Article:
2. On Router PE1, configure the routing instance for VPN2. Specify the vrf instance type and specify the customer-facing Fast Ethernet interface. Configure a route distinguisher to create a unique VPN-IPv4 address prefix. Apply the VRF import and export policies to enable the sending and receiving of route targets. Configure the OSPF protocol within the VRF. Specify the customer-facing Fast Ethernet interface and specify the export policy to export BGP routes into OSPF.
      [edit routing-instances]
      vpn2CE1 {
      instance-type vrf;
      interface fe-1/2/3.0;
      route-distinguisher 1:100;
      vrf-import vpnimport;
      vrf-export vpnexport;
      protocols {
      ospf {
      export bgp-to-ospf;
      area 0.0.0.2 {
      interface fe-1/2/3.0;
      }
      }
      }
      }
    3. On Router PE1, configure the RSVP and MPLS protocols to support the label-switched path (LSP). Configure the LSP to Router ASBR1 and specify the IP address of the logical loopback interface on Router ASBR1. Configure a BGP group. Specify the group type as internal. Specify the local address as the logical loopback interface on Router PE1. Specify the neighbor address as the logical loopback interface on Router ASBR1. Specify the inet-vpn address family and unicast traffic type to enable BGP to carry IPv4 network layer reachability information (NLRI) for VPN routes. Configure the OSPF protocol. Specify the core-facing SONET interface and specify the logical loopback interface on Router PE1.
      [edit protocols]
      rsvp {
      interface so-0/2/0.0;
      interface lo0.0;
      }
      mpls {
      label-switched-path To-ASBR1 {
      to 192.0.2.4;
      }
      interface so-0/2/0.0;
      interface lo0.0;
      }
      bgp {
      group To_ASBR1 {
      type internal;
      local-address 192.0.2.2;
      neighbor 192.0.2.4 {
      family inet-vpn {
      unicast;
      }
      }
      }
      }
      ospf {
      traffic-engineering;
      area 0.0.0.0 {
      interface so-0/2/0.0;
      interface lo0.0;
      }
      }
    4. On Router PE1, configure the BGP local autonomous system number.
      [edit routing-options]
      autonomous-system 100;
    5. On Router PE1, configure a policy to export the BGP routes into OSPF.
      [edit policy-options]
      policy-statement bgp-to-ospf {
      term 1 {
      from protocol bgp;
      then accept;
      }
      term 2 {
      then reject;
      }
      }
    6. On Router PE1, configure a policy to add the VRF route target to the routes being advertised for this VPN.
      [edit policy-options]
      policy-statement vpnexport {
      term 1 {
      from protocol ospf;
      then {
      community add test_comm;
      accept;
      }
      }
      term 2 {
      then reject;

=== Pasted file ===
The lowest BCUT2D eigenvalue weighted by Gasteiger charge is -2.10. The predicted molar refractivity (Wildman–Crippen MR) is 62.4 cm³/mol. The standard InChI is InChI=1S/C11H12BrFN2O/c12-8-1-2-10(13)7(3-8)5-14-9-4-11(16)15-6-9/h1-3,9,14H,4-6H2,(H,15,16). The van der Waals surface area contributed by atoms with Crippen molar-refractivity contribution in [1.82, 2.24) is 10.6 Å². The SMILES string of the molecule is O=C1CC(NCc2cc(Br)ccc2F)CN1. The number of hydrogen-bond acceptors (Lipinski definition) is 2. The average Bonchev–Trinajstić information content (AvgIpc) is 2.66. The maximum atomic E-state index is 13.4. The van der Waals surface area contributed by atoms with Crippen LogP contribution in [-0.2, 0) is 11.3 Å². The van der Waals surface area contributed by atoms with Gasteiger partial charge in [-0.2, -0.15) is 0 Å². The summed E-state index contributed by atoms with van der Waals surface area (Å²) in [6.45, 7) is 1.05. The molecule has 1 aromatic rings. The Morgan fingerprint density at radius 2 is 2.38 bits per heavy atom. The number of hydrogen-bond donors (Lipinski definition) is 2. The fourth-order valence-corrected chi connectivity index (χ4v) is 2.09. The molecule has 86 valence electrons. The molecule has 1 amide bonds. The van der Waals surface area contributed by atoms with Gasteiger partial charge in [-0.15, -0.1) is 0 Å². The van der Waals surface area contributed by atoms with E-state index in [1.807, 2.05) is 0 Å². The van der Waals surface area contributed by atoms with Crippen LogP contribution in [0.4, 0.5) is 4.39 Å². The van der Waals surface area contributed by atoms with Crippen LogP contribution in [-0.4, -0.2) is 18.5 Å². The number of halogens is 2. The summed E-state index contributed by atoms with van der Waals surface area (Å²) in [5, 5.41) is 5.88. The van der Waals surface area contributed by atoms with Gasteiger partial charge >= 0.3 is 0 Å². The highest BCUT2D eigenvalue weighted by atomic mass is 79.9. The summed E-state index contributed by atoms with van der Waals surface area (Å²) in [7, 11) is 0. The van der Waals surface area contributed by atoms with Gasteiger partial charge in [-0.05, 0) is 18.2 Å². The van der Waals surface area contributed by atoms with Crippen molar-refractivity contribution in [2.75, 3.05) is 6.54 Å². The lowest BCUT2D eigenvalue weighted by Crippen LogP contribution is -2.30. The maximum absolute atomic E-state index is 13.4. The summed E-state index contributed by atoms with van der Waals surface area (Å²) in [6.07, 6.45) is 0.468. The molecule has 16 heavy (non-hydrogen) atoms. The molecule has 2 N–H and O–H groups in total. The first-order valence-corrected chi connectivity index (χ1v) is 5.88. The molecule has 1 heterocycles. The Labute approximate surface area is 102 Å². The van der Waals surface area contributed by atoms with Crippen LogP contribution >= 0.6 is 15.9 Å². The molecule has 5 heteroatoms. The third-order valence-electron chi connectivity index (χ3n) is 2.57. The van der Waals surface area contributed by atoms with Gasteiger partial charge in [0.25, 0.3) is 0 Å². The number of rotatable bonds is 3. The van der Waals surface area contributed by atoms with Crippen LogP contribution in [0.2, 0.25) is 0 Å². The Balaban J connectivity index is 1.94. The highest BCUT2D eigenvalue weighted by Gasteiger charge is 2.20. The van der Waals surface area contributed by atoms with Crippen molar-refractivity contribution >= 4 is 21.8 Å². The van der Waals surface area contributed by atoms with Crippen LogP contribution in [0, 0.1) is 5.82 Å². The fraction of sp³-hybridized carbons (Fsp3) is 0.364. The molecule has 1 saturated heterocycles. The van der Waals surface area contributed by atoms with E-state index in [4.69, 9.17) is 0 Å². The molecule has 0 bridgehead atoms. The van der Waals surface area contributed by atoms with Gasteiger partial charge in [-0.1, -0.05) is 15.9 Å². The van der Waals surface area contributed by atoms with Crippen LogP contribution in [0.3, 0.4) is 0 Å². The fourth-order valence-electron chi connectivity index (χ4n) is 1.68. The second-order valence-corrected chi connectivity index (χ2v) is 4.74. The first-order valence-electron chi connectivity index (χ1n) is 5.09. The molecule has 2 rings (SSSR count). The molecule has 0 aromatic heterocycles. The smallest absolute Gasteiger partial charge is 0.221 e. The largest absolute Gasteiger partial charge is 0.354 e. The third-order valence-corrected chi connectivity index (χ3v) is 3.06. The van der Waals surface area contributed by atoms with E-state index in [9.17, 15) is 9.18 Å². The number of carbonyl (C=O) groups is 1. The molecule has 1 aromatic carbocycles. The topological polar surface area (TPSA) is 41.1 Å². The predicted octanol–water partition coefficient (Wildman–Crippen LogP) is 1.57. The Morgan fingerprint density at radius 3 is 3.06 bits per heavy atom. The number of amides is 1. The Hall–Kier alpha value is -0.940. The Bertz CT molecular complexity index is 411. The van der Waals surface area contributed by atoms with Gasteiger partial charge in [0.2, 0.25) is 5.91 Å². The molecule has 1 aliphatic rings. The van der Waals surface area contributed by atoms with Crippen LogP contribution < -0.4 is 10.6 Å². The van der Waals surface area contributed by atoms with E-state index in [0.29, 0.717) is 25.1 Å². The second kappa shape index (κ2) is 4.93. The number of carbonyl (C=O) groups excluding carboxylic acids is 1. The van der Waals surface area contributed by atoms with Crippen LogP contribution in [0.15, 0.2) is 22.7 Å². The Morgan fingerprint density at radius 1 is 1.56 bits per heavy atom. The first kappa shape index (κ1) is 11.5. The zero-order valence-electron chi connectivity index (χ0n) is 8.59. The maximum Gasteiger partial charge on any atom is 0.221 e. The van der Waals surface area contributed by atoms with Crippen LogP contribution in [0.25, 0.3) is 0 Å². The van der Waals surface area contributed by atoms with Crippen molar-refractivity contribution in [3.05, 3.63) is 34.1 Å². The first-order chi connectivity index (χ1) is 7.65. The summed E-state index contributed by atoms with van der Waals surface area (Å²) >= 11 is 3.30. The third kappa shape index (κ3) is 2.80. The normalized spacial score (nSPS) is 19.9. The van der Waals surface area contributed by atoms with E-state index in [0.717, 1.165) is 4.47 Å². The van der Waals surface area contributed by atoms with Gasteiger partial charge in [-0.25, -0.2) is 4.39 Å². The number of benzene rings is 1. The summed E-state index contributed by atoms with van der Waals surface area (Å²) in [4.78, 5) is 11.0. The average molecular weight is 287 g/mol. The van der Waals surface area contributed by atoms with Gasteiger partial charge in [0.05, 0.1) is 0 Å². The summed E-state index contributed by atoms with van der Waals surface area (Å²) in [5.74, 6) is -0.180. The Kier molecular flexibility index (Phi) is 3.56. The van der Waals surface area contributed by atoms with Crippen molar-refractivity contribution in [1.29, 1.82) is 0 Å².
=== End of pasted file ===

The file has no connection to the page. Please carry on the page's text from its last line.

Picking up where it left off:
}
      }
    7. On Router PE1, configure a policy to import routes from BGP that have the test_comm community attached.
      [edit policy-options]
      policy-statement vpnimport {
      term 1 {
      from {
      protocol bgp;
      community test_comm;
      }
      then accept;
      }
      term 2 {
      then reject;
      }
      }
    8. On Router PE1, define the test_comm BGP community with a route target.
      [edit policy-options]
      community test_comm members target:1:100;

    Configuring Router P1

    Step-by-Step Procedure

    1. On Router P1, configure IP addresses for the SONET and Gigabit Ethernet interfaces. Enable the interfaces to process the inet and mpls address families. Configure the IP address for the lo0.0 loopback interface and enable the interface to process the inet address family.
      [edit interfaces]
      so-0/2/1 {
      unit 0 {
      family inet {
      address 192.168.1.4/24;
      }
      family mpls;
      }
      }
      ge-1/3/0 {
      unit 0 {
      family inet {
      address 192.168.2.5/24;
      }
      family mpls;
      }
      }
      lo0 {
      unit 0 {
      family inet {
      address 192.0.2.3/32;
      }
      }
      }
    2. On Router P1, configure the RSVP and MPLS protocols to support the LSP. Specify the SONET and Gigabit Ethernet interfaces.

      Configure the OSPF protocol. Specify the SONET and Gigabit Ethernet interfaces and specify the logical loopback interface. Enable OSPF to support traffic engineering extensions.

      [edit protocols]
      rsvp {
      interface so-0/2/1.0;
      interface ge-1/3/0.0;
      interface lo0.0;
      }
      mpls {
      interface lo0.0;
      interface ge-1/3/0.0;
      interface so-0/2/1.0;
      }
      ospf {
      traffic-engineering;
      area 0.0.0.0 {
      interface ge-1/3/0.0;
      interface so-0/2/1.0;
      interface lo0.0;
      }
      }

    Configuring Router ASBR1

    Step-by-Step Procedure

    1. On Router ASBR1, configure IP addresses for the Gigabit Ethernet interfaces. Enable the interfaces to process the inet and mpls addresses families. Configure the IP addresses for the lo0.0 loopback interface and enable the interface to process the inet address family.
      [edit interfaces]
      ge-0/0/0 {
      unit 0 {
      family inet {